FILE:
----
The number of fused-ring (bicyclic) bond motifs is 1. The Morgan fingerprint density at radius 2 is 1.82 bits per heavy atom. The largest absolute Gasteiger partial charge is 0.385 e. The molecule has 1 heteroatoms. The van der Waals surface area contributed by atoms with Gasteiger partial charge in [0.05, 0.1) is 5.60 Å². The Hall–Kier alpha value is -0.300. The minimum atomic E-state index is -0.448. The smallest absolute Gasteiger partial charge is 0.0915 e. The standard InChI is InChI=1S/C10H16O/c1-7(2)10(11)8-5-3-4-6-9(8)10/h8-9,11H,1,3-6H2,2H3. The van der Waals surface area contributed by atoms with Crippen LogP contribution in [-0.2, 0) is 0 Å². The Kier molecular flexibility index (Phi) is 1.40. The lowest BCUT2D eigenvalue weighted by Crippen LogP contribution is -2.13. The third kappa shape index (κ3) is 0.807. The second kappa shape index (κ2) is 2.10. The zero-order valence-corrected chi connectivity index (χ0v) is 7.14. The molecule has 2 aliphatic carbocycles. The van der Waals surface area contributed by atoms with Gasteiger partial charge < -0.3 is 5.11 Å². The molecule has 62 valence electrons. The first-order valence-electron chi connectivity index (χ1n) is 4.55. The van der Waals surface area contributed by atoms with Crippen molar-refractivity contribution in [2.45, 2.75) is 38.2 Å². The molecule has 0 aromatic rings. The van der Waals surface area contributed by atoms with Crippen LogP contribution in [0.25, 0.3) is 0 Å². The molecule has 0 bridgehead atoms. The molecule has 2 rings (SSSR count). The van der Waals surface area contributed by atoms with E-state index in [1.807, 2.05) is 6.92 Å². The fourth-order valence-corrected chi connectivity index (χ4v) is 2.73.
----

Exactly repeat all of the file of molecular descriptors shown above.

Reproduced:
The number of fused-ring (bicyclic) bond motifs is 1. The Morgan fingerprint density at radius 2 is 1.82 bits per heavy atom. The largest absolute Gasteiger partial charge is 0.385 e. The molecule has 1 heteroatoms. The van der Waals surface area contributed by atoms with Gasteiger partial charge in [0.05, 0.1) is 5.60 Å². The Hall–Kier alpha value is -0.300. The minimum atomic E-state index is -0.448. The smallest absolute Gasteiger partial charge is 0.0915 e. The standard InChI is InChI=1S/C10H16O/c1-7(2)10(11)8-5-3-4-6-9(8)10/h8-9,11H,1,3-6H2,2H3. The van der Waals surface area contributed by atoms with Crippen LogP contribution in [-0.2, 0) is 0 Å². The Kier molecular flexibility index (Phi) is 1.40. The lowest BCUT2D eigenvalue weighted by Crippen LogP contribution is -2.13. The third kappa shape index (κ3) is 0.807. The second kappa shape index (κ2) is 2.10. The zero-order valence-corrected chi connectivity index (χ0v) is 7.14. The molecule has 2 aliphatic carbocycles. The van der Waals surface area contributed by atoms with Gasteiger partial charge < -0.3 is 5.11 Å². The molecule has 62 valence electrons. The first-order valence-electron chi connectivity index (χ1n) is 4.55. The van der Waals surface area contributed by atoms with Crippen molar-refractivity contribution in [2.45, 2.75) is 38.2 Å². The molecule has 0 aromatic rings. The van der Waals surface area contributed by atoms with Crippen LogP contribution in [0.25, 0.3) is 0 Å². The molecule has 0 bridgehead atoms. The molecule has 2 rings (SSSR count). The van der Waals surface area contributed by atoms with E-state index in [1.807, 2.05) is 6.92 Å². The fourth-order valence-corrected chi connectivity index (χ4v) is 2.73.